also, just because the Greeks invented them? This would be as patently absurd as it is
“politically incorrect.”
In the prophetic mind there was a dissociation of the human – of any biological function or
social dependence – from the nature of God. Since the human mind could never be regarded
as divine, there was no danger that the language of pathos would distort the difference between
God and man.25 (Heschel, Prophets, II:49-50)
Perhaps this made more sense when people thought that emotions subsisted in some nonmaterial spirit; God was unconstrained by a material body, but could still be said to have
emotions. But it is no longer coherent. Emotions arise through bodily processes controlled
by hormones; they are only intelligible in terms of the material world in which we live and
the bodies we inhabit.
Friedrich Schleiermacher (1768-1834) was the first to use the term in Über der Religion (1799).
Martin Luther King, Jr. (1929-1968), with whom Heschel associated in the Civil Rights movement, studied at
Boston University, where Bowne had taught for 30 years, and was influenced by his ideas on the value of the human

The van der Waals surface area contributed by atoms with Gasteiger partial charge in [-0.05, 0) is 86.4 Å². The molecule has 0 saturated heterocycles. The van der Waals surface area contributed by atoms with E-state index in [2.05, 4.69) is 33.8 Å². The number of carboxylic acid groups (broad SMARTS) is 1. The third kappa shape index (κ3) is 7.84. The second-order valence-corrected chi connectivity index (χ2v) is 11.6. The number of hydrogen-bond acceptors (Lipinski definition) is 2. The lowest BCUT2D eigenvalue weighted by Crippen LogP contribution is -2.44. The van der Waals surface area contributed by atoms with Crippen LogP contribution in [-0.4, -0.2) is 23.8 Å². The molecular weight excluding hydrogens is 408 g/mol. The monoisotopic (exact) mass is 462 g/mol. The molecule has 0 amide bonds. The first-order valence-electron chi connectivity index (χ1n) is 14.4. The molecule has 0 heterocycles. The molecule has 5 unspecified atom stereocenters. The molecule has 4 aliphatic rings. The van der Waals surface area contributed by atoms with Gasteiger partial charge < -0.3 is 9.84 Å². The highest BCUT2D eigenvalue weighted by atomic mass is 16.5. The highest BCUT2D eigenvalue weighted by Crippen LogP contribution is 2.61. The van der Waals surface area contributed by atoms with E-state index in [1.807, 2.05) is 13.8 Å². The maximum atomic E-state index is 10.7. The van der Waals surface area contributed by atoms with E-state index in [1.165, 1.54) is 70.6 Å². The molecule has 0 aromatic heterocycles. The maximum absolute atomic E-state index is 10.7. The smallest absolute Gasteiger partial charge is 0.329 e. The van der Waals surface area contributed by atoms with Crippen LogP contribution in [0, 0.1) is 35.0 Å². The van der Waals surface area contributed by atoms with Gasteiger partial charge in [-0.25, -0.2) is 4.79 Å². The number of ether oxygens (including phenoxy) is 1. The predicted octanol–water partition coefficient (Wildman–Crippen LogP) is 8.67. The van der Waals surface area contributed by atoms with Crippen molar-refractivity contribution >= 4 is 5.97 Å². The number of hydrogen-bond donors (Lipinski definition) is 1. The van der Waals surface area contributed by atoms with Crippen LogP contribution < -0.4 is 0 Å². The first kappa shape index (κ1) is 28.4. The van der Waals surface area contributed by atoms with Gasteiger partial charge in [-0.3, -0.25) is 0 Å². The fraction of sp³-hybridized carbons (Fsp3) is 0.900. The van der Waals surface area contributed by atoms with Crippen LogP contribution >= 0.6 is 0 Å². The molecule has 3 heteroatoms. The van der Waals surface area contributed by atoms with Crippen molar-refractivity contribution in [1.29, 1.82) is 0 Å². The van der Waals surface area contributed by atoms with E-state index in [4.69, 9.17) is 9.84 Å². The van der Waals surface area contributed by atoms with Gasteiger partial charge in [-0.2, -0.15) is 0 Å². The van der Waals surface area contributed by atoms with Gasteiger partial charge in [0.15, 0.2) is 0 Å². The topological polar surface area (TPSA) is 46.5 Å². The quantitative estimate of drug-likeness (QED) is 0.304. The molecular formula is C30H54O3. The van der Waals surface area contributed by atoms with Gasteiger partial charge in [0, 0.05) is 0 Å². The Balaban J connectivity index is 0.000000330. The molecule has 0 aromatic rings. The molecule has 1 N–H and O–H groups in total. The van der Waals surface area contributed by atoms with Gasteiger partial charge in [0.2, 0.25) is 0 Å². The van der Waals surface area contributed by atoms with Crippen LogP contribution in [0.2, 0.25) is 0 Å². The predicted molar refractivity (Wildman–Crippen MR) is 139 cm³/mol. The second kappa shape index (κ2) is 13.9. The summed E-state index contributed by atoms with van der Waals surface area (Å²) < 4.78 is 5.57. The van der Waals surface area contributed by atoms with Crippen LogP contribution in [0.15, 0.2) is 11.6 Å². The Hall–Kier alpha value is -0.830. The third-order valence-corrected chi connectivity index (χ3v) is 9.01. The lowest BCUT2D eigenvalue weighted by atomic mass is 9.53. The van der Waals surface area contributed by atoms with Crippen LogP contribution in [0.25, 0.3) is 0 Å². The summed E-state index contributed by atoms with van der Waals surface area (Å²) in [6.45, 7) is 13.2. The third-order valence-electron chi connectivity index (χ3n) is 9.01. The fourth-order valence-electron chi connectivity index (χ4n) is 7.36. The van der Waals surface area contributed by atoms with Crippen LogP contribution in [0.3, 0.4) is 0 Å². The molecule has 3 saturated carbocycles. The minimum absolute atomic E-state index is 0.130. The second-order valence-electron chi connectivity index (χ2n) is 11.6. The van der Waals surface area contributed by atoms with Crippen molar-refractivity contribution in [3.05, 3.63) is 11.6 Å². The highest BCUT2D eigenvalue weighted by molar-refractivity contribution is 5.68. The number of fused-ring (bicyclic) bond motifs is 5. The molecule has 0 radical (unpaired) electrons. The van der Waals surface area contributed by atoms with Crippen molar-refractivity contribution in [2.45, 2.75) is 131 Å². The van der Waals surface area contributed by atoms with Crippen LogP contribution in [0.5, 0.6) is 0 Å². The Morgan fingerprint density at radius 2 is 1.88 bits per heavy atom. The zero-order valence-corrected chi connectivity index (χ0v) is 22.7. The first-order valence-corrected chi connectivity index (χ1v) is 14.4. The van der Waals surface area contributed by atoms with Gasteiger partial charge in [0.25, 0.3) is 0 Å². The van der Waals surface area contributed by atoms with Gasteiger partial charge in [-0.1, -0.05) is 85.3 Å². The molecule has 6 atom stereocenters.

25 Abraham Joshua Heschel, The Prophets, 2 vols. (New York and London: Harper & Row, 1971), II:49-50. This
was originally published in 1962.
Heschel certainly tries to tell us how he is using God-language, and to explain why
talking of God’s passions is not a projection of human qualities on God. “Statements about
pathos are not a compromise … they are the accommodation of words to higher meaning … the
religious consciousness experiences a sense of superhuman power rather than a
conception of resemblance to man.”26 And again, “The idea of the divine pathos is not a
personification of God but an exemplification of divine reality, an illustration or
illumination of His concern. It does not represent a substance, but an act or a
relationship.” 27 Insofar as this is coherent, it is surely an acknowledgement that such
language is, after all, metaphorical.
Asserting that you cannot describe God, only praise Him, he waxes ever more lyrical
over a passionate God who is known through the way Jews have read their prophets and
tradition. In God in Search of Man, on the questionable assumption that “Every one of us is
bound to have an ultimate object of worship,” he claims that “our concern with the
question about God is an act of worship.” 28 God is an “ontological supposition”; 29 our
certainty of the “realness of God” is a response to the mystery of the transcendent; it is
“not from experience but from our inability to experience what is given to our mind that
certainty of the realness of God is derived.”30 The whole passage is truly poetic, and many
of us will resonate to the experience that Heschel conjures up. But how does it connect
with the vocabulary and demands of a specific religious tradition? Granted the reality of
such experiences, I still have to ask why Heschel chooses to articulate them in admittedly
inadequate language, let alone in specifically Jewish, rabbinic form. Is it a means of